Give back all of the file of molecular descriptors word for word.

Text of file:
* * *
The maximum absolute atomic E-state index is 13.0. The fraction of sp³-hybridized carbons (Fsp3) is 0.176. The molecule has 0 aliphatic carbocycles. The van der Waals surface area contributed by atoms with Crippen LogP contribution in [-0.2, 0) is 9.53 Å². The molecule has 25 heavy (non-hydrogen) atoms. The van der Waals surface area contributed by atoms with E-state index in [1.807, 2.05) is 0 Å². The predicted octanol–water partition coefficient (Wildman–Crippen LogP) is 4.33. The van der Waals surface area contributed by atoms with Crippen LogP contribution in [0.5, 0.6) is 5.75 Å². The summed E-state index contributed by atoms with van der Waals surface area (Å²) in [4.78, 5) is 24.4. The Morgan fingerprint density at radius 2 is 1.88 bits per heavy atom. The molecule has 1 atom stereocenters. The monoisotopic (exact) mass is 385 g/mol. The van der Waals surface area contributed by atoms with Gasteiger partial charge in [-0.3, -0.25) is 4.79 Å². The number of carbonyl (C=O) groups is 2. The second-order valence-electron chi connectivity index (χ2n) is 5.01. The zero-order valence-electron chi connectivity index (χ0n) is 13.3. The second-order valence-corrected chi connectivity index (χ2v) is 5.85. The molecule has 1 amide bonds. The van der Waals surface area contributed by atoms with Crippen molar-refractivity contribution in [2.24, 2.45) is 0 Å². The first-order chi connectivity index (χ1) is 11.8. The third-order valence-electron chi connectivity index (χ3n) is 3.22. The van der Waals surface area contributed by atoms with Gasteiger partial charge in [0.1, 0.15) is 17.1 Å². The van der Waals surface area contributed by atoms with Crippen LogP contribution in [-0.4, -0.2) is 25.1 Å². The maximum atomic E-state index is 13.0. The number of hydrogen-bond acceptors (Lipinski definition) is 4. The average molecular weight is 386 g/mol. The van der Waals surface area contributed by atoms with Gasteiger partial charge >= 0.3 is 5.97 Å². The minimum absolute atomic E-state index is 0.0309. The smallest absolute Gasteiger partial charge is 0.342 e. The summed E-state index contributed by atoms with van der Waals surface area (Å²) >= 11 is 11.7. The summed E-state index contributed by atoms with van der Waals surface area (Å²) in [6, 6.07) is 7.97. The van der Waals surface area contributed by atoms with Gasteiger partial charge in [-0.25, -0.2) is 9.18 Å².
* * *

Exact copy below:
The maximum absolute atomic E-state index is 13.0. The fraction of sp³-hybridized carbons (Fsp3) is 0.176. The molecule has 0 aliphatic carbocycles. The van der Waals surface area contributed by atoms with Crippen LogP contribution in [-0.2, 0) is 9.53 Å². The molecule has 25 heavy (non-hydrogen) atoms. The van der Waals surface area contributed by atoms with E-state index in [1.807, 2.05) is 0 Å². The predicted octanol–water partition coefficient (Wildman–Crippen LogP) is 4.33. The van der Waals surface area contributed by atoms with Crippen LogP contribution in [0.5, 0.6) is 5.75 Å². The summed E-state index contributed by atoms with van der Waals surface area (Å²) in [4.78, 5) is 24.4. The Morgan fingerprint density at radius 2 is 1.88 bits per heavy atom. The molecule has 1 atom stereocenters. The monoisotopic (exact) mass is 385 g/mol. The van der Waals surface area contributed by atoms with Gasteiger partial charge in [-0.3, -0.25) is 4.79 Å². The number of carbonyl (C=O) groups is 2. The second-order valence-electron chi connectivity index (χ2n) is 5.01. The zero-order valence-electron chi connectivity index (χ0n) is 13.3. The second-order valence-corrected chi connectivity index (χ2v) is 5.85. The molecule has 1 amide bonds. The van der Waals surface area contributed by atoms with Crippen molar-refractivity contribution in [2.24, 2.45) is 0 Å². The first-order chi connectivity index (χ1) is 11.8. The third-order valence-electron chi connectivity index (χ3n) is 3.22. The van der Waals surface area contributed by atoms with Gasteiger partial charge in [0.1, 0.15) is 17.1 Å². The van der Waals surface area contributed by atoms with Crippen LogP contribution in [-0.4, -0.2) is 25.1 Å². The maximum atomic E-state index is 13.0. The number of hydrogen-bond acceptors (Lipinski definition) is 4. The average molecular weight is 386 g/mol. The van der Waals surface area contributed by atoms with Gasteiger partial charge >= 0.3 is 5.97 Å². The minimum absolute atomic E-state index is 0.0309. The smallest absolute Gasteiger partial charge is 0.342 e. The summed E-state index contributed by atoms with van der Waals surface area (Å²) >= 11 is 11.7. The summed E-state index contributed by atoms with van der Waals surface area (Å²) in [6, 6.07) is 7.97. The van der Waals surface area contributed by atoms with Gasteiger partial charge in [-0.25, -0.2) is 9.18 Å².